Daughter of Providence by Julie Drew (Dreamscape)

Anne Dodge lives with her father in a Depression-era mill town in Rhode Island. Her Portuguese mother left when she was 6-years-old, and, years later, after her mother’s death, Anne learns she has a younger half-sister, Maria Cristina. The body of a young Portuguese man washes up on shore. Maria Cristina comes to live with Anne and her father. Problems ensue as secrets unfold. Thanks to Tavia Gilbert’s sensitive reading, the structural flaws in this debut novel are less apparent, but immigration issues, politics, economic downturns, racial discrimination, a murder, and a slew of extraneous details clog the otherwise promising plot. Gilbert’s Portuguese accent sounds more Italian than Portuguese, but her energy, pleasant voice, and intelligent performance keep the story from bogging down. AudioFile

The talented Tavia Gilbert performed the audiobook version of my novel, Daughter of Providence, in 2011—and I use performed here deliberately: she did so much more than read the text, and I could not be happier with the result.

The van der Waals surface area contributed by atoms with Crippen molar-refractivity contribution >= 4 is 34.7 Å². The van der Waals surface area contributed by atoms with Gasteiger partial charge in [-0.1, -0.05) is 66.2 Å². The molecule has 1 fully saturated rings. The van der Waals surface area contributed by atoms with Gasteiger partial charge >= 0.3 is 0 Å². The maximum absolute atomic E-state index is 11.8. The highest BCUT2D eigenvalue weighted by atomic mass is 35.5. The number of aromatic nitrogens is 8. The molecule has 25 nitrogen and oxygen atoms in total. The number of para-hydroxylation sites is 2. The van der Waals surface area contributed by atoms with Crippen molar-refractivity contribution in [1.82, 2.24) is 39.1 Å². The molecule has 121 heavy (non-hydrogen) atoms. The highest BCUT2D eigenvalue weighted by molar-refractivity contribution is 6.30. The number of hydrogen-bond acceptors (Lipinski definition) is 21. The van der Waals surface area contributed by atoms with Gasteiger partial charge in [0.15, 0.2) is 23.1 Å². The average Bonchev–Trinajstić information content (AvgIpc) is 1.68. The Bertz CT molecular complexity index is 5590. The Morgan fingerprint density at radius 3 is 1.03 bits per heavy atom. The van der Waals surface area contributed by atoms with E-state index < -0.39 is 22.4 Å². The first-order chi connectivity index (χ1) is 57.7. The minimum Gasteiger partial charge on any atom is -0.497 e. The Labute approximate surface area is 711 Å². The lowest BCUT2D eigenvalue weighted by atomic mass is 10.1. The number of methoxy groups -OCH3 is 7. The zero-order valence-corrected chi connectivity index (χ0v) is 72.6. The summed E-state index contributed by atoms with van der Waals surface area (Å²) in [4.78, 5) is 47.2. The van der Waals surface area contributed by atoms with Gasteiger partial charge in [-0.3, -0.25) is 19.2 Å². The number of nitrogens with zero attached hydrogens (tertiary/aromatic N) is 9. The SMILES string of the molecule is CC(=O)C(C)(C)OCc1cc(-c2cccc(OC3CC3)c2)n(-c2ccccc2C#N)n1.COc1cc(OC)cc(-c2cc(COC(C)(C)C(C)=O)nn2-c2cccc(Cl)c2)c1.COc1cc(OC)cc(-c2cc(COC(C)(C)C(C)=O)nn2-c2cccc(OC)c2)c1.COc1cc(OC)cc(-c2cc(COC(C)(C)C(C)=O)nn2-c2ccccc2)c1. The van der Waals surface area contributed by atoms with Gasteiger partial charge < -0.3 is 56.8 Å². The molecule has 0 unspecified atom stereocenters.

I can only imagine the kind of preparation that went into Tavia’s performance, but whatever it entailed, the final recording was masterful. She dealt expertly with multiple characters of all ages, both male and female; regional accents, ethnic cadences, and a strong Portuguese immigrant accent. Astoundingly, she makes it seem effortless.

As an author, I wondered whether any audiobook could fully capture my characters—the depth and breadth of their emotions, the full weight of what the events transpiring in their lives meant to them. I needn’t have worried; Tavia Gilbert is clearly a person of great perception and feeling. Every line, every perfectly-pitched break in a character’s voice, at exactly the right moment, was spot-on. ~ Julie Drew